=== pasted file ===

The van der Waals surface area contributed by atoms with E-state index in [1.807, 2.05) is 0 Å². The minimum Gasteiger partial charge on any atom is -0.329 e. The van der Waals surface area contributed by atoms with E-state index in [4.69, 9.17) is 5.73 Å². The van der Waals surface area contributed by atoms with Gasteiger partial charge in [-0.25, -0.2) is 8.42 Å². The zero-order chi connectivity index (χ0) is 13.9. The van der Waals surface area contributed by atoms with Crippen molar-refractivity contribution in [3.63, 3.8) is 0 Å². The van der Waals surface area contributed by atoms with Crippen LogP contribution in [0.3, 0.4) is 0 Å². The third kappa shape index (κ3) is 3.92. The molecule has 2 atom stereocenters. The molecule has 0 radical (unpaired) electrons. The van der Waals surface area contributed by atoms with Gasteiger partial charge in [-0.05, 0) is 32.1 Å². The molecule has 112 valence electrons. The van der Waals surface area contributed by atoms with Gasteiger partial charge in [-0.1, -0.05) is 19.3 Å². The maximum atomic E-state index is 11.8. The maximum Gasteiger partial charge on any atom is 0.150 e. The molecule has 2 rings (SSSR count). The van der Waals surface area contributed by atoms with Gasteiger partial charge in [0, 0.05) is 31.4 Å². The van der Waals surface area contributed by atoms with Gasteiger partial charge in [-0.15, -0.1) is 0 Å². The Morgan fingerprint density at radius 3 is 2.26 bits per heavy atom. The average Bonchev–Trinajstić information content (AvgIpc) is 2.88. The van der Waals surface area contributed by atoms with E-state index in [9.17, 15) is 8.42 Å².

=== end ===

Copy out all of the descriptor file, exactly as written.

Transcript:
The van der Waals surface area contributed by atoms with E-state index in [1.807, 2.05) is 0 Å². The minimum Gasteiger partial charge on any atom is -0.329 e. The van der Waals surface area contributed by atoms with E-state index in [4.69, 9.17) is 5.73 Å². The van der Waals surface area contributed by atoms with Gasteiger partial charge in [-0.25, -0.2) is 8.42 Å². The zero-order chi connectivity index (χ0) is 13.9. The van der Waals surface area contributed by atoms with Crippen molar-refractivity contribution in [3.63, 3.8) is 0 Å². The van der Waals surface area contributed by atoms with Crippen LogP contribution in [0.3, 0.4) is 0 Å². The third kappa shape index (κ3) is 3.92. The molecule has 2 atom stereocenters. The molecule has 0 radical (unpaired) electrons. The van der Waals surface area contributed by atoms with Gasteiger partial charge in [-0.05, 0) is 32.1 Å². The molecule has 112 valence electrons. The van der Waals surface area contributed by atoms with Gasteiger partial charge in [-0.1, -0.05) is 19.3 Å². The maximum atomic E-state index is 11.8. The maximum Gasteiger partial charge on any atom is 0.150 e. The molecule has 2 rings (SSSR count). The van der Waals surface area contributed by atoms with Gasteiger partial charge in [0, 0.05) is 31.4 Å². The van der Waals surface area contributed by atoms with Gasteiger partial charge in [-0.15, -0.1) is 0 Å². The Morgan fingerprint density at radius 3 is 2.26 bits per heavy atom. The average Bonchev–Trinajstić information content (AvgIpc) is 2.88. The van der Waals surface area contributed by atoms with E-state index in [9.17, 15) is 8.42 Å².